Gametocyte carriage in uncomplicated Plasmodium falciparum malaria following treatment with artemisinin combination therapy

A systematic review and meta-analysis of individual patient data

WWARN Gametocyte Study Group

Research output: Contribution to journalArticle

Abstract

Background: Gametocytes are responsible for transmission of malaria from human to mosquito. Artemisinin combination therapy (ACT) reduces post-treatment gametocyte carriage, dependent upon host, parasite and pharmacodynamic factors. The gametocytocidal properties of antimalarial drugs are important for malaria elimination efforts. An individual patient clinical data meta-analysis was undertaken to identify the determinants of gametocyte carriage and the comparative effects of four ACTs: artemether-lumefantrine (AL), artesunate/amodiaquine (AS-AQ), artesunate/mefloquine (AS-MQ), and dihydroartemisinin-piperaquine (DP). Methods: Factors associated with gametocytaemia prior to, and following, ACT treatment were identified in multivariable logistic or Cox regression analysis with random effects. All relevant studies were identified through a systematic review of PubMed. Risk of bias was evaluated based on study design, methodology, and missing data. Results: The systematic review identified 169 published and 9 unpublished studies, 126 of which were shared with the WorldWide Antimalarial Resistance Network (WWARN) and 121 trials including 48,840 patients were included in the analysis. Prevalence of gametocytaemia by microscopy at enrolment was 12.1 % (5887/48,589), and increased with decreasing age, decreasing asexual parasite density and decreasing haemoglobin concentration, and was higher in patients without fever at presentation. After ACT treatment, gametocytaemia appeared in 1.9 % (95 % CI, 1.7-2.1) of patients. The appearance of gametocytaemia was lowest after AS-MQ and AL and significantly higher after DP (adjusted hazard ratio (AHR), 2.03; 95 % CI, 1.24-3.12; P = 0.005 compared to AL) and AS-AQ fixed dose combination (FDC) (AHR, 4.01; 95 % CI, 2.40-6.72; P < 0.001 compared to AL). Among individuals who had gametocytaemia before treatment, gametocytaemia clearance was significantly faster with AS-MQ (AHR, 1.26; 95 % CI, 1.00-1.60; P = 0.054) and slower with DP (AHR, 0.74; 95 % CI, 0.63-0.88; P = 0.001) compared to AL. Both recrudescent (adjusted odds ratio (AOR), 9.05; 95 % CI, 3.74-21.90; P < 0.001) and new (AOR, 3.03; 95 % CI, 1.66-5.54; P < 0.001) infections with asexual-stage parasites were strongly associated with development of gametocytaemia after day 7. Conclusions: AS-MQ and AL are more effective than DP and AS-AQ FDC in preventing gametocytaemia shortly after treatment, suggesting that the non-artemisinin partner drug or the timing of artemisinin dosing are important determinants of post-treatment gametocyte dynamics.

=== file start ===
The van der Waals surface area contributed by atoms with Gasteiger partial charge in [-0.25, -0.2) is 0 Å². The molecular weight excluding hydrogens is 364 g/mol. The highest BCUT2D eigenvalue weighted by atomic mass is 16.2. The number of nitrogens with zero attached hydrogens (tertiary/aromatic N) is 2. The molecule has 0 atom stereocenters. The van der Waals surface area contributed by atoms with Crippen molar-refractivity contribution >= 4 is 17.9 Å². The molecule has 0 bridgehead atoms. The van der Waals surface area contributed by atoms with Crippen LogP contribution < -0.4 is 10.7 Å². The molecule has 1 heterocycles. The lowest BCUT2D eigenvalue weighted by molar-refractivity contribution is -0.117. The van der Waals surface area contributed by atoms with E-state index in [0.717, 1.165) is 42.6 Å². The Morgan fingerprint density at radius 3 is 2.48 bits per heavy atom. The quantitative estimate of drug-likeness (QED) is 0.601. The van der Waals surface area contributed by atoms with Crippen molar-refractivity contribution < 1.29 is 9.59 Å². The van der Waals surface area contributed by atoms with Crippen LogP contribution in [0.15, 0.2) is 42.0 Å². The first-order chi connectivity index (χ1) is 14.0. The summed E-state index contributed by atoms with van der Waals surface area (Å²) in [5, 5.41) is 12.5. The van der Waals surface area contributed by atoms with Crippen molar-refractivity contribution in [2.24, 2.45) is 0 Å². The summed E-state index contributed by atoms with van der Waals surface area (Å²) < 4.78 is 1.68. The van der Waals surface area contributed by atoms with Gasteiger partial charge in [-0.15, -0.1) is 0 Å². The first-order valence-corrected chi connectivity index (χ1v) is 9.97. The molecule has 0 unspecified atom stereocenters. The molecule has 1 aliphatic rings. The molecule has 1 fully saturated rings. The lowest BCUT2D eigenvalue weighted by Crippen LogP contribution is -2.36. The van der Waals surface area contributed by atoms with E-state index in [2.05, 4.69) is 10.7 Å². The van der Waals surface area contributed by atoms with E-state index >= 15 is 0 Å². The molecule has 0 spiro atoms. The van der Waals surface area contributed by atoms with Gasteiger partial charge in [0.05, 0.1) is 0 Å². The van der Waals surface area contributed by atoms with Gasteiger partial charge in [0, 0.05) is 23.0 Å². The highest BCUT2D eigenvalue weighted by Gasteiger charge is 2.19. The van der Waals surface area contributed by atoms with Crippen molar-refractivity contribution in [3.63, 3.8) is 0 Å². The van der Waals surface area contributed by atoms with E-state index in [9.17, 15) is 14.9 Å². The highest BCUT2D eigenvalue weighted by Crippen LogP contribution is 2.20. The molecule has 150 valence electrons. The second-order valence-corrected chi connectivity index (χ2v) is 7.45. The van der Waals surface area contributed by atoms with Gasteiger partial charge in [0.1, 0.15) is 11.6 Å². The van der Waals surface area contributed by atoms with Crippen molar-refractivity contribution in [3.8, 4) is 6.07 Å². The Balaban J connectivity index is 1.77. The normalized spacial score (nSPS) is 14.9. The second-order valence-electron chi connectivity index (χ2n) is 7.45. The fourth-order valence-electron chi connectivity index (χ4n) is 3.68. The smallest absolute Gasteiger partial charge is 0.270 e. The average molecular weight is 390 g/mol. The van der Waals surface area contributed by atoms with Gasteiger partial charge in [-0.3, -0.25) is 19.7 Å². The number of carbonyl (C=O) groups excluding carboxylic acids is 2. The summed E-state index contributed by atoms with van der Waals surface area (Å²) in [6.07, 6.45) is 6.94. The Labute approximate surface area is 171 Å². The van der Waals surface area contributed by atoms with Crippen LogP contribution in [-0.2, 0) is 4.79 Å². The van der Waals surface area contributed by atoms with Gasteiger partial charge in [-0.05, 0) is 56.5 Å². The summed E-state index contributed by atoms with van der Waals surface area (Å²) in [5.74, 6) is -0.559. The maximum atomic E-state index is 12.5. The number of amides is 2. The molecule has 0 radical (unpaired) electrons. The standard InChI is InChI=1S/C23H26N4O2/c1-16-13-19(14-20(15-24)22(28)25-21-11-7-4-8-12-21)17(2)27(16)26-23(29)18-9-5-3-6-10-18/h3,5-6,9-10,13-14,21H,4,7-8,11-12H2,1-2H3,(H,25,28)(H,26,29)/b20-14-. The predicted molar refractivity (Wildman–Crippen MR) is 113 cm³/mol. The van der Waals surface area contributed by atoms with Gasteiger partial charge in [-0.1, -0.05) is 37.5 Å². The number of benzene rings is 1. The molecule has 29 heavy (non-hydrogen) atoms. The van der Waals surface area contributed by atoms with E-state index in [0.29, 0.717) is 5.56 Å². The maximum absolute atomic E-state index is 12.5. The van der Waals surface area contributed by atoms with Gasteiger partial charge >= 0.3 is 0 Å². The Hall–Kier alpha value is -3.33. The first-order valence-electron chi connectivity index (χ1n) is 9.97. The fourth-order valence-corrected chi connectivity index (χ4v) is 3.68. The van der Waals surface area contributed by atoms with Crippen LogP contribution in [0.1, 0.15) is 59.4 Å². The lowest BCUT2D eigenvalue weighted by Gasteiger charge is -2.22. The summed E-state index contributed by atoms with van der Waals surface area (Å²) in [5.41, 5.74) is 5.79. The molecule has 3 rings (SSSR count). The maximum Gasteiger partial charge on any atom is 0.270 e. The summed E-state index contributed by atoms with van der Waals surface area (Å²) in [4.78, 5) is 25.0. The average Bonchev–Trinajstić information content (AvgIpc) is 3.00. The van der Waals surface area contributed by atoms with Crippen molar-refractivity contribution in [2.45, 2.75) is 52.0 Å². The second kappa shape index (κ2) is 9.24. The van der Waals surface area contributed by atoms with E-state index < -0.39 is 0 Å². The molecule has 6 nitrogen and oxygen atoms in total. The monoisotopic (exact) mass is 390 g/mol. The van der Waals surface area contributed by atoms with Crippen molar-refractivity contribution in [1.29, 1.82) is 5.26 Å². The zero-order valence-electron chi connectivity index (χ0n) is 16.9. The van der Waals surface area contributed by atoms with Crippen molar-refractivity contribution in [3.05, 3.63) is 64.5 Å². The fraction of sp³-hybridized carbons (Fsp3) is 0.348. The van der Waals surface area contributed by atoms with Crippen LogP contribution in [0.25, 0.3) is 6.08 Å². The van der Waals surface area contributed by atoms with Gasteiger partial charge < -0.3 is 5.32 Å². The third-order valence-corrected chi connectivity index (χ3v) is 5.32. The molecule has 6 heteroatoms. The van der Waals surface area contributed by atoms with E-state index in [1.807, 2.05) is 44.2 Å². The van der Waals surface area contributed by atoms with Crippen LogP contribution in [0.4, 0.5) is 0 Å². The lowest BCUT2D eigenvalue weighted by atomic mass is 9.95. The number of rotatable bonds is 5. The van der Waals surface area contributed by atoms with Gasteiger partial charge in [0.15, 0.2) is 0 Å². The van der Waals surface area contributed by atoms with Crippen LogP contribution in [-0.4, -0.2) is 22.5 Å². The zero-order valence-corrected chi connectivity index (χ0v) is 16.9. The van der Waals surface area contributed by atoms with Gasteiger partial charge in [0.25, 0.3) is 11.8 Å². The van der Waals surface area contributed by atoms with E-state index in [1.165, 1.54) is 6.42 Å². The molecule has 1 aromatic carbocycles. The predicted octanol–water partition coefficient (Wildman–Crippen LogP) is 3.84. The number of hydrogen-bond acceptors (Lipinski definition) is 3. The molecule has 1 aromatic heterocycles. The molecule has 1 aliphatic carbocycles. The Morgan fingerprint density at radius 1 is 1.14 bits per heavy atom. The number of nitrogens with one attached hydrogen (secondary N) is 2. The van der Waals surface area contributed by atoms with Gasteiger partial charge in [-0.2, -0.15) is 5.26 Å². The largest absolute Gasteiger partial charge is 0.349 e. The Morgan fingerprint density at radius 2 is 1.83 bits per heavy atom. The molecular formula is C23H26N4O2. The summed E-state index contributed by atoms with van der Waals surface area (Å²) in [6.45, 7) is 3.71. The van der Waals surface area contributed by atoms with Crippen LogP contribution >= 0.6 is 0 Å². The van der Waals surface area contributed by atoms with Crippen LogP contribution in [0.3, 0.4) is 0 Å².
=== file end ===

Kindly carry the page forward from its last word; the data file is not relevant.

Original languageEnglish (US)
Article number79
JournalBMC Medicine